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Thrombotic thrombocytopenic purpura is a rare disorder that causes blood clots (thrombi) to form in small blood vessels throughout the body. These clots can cause serious medical problems if they block vessels and restrict blood flow to organs such as the brain, kidneys, and heart. Resulting complications can include neurological problems (such as personality changes, headaches, confusion, and slurred speech), fever, abnormal kidney function, abdominal pain, and heart problems.
Blood clots normally form to prevent excess blood loss at the site of an injury. In people with thrombotic thrombocytopenic purpura, clots develop in blood vessels even in the absence of injury. Blood clots are formed from clumps of cell fragments called platelets, which circulate in the blood and assist with clotting. Because a large number of platelets are used to make clots in people with thrombotic thrombocytopenic purpura, fewer platelets are available in the bloodstream. A reduced level of circulating platelets is known as thrombocytopenia. Thrombocytopenia can lead to small areas of bleeding just under the surface of the skin, resulting in purplish spots called purpura.
This disorder also causes red blood cells to break down (undergo hemolysis) prematurely. As blood squeezes past clots within blood vessels, red blood cells can break apart. A condition called hemolytic anemia occurs when red blood cells are destroyed faster than the body can replace them. This type of anemia leads to paleness, yellowing of the eyes and skin (jaundice), fatigue, shortness of breath, and a rapid heart rate.
There are two major forms of thrombotic thrombocytopenic purpura, an acquired (noninherited) form and a familial form. The acquired form usually appears in late childhood or adulthood. Affected individuals may have a single episode of signs and symptoms, or they may recur over time. The familial form of this disorder is much rarer and typically appears in infancy or early childhood. In people with the familial form, signs and symptoms often recur on a regular basis.
The precise incidence of thrombotic thrombocytopenic purpura is unknown. Researchers estimate that, depending on geographic location, the condition affects 1.7 to 11 per million people each year in the United States. For unknown reasons, the disorder occurs more frequently in women than in men. The acquired form of thrombotic thrombocytopenic purpura is much more common than the familial form.
Mutations in the ADAMTS13 gene cause the familial form of thrombotic thrombocytopenic purpura. The ADAMTS13 gene provides instructions for making an enzyme that is involved in the normal process of blood clotting. Mutations in this gene lead to a severe reduction in the activity of this enzyme. The acquired form of thrombotic thrombocytopenic purpura also results from a reduction in ADAMTS13 enzyme activity; however, people with the acquired form do not have mutations in the ADAMTS13 gene. Instead, their immune systems often produce specific proteins called autoantibodies that block the activity of the enzyme.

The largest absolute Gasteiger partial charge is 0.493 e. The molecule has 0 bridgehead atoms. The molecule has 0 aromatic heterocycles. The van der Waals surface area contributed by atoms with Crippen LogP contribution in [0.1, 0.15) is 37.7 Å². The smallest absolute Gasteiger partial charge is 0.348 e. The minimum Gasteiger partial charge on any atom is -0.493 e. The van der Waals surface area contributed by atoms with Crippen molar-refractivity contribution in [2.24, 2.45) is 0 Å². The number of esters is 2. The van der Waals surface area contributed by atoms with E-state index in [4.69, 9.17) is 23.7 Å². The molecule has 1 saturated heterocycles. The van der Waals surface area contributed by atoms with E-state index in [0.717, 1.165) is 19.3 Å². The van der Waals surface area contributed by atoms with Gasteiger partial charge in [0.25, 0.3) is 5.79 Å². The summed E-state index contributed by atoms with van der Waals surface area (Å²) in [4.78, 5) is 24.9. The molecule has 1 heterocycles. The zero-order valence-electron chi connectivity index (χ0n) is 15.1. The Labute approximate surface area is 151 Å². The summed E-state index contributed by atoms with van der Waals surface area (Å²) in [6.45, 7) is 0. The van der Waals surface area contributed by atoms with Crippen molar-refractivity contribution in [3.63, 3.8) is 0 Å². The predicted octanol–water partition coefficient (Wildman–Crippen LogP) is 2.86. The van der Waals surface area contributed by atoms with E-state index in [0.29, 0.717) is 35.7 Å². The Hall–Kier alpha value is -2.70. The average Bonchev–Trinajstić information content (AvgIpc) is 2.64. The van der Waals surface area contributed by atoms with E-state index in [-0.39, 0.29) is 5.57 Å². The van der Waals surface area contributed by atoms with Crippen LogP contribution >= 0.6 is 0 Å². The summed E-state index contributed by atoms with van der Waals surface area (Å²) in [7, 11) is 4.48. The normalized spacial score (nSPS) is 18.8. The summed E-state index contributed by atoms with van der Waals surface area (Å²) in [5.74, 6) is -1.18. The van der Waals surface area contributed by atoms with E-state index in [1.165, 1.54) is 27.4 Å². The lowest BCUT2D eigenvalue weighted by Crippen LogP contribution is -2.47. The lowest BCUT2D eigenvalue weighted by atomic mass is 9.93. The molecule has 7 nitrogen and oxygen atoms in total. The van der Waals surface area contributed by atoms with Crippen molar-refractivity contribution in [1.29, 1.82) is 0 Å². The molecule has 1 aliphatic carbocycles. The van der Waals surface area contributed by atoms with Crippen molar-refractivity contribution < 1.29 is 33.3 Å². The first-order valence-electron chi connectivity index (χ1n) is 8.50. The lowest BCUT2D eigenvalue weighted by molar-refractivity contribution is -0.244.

A lack of ADAMTS13 enzyme activity disrupts the usual balance between bleeding and clotting. Normally, blood clots form at the site of an injury to seal off damaged blood vessels and prevent excess blood loss. In people with thrombotic thrombocytopenic purpura, clots form throughout the body as platelets bind together abnormally and stick to the walls of blood vessels. These clots can block small blood vessels, causing organ damage and the other features of thrombotic thrombocytopenic purpura.
Researchers believe that other genetic or environmental factors may contribute to the signs and symptoms of thrombotic thrombocytopenic purpura. In people with reduced ADAMTS13 enzyme activity, factors such as pregnancy, surgery, and infection may trigger abnormal blood clotting and its associated complications.
Changes in this gene are associated with thrombotic thrombocytopenic purpura.
The familial form of thrombotic thrombocytopenic purpura is inherited in an autosomal recessive pattern, which means both copies of the gene in each cell have mutations. The parents of an individual with an autosomal recessive condition each carry one copy of the mutated gene, but they typically do not show signs and symptoms of the condition.
The acquired form of thrombotic thrombocytopenic purpura is not inherited.
These resources address the diagnosis or management of thrombotic thrombocytopenic purpura and may include treatment providers.
You might also find information on the diagnosis or management of thrombotic thrombocytopenic purpura in Educational resources (http://www.ghr.nlm.nih.gov/condition/thrombotic-thrombocytopenic-purpura/show/Educational+resources) and Patient support (http://www.ghr.nlm.nih.gov/condition/thrombotic-thrombocytopenic-purpura/show/Patient+support).
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You may find the following resources about thrombotic thrombocytopenic purpura helpful. These materials are written for the general public.
You may also be interested in these resources, which are designed for healthcare professionals and researchers.
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Ask the Genetic and Rare Diseases Information Center (http://rarediseases.info.nih.gov/GARD/).
anemia ; autosomal ; autosomal recessive ; blood clotting ; cell ; clotting ; enzyme ; familial ; fever ; gene ; hemolysis ; hemolytic anemia ; incidence ; infection ; injury ; jaundice ; kidney ; neurological ; platelets ; purpura ; recessive ; surgery ; syndrome ; thrombocytopenia
You may find definitions for these and many other terms in the Genetics Home Reference Glossary (http://www.ghr.nlm.nih.gov/glossary).
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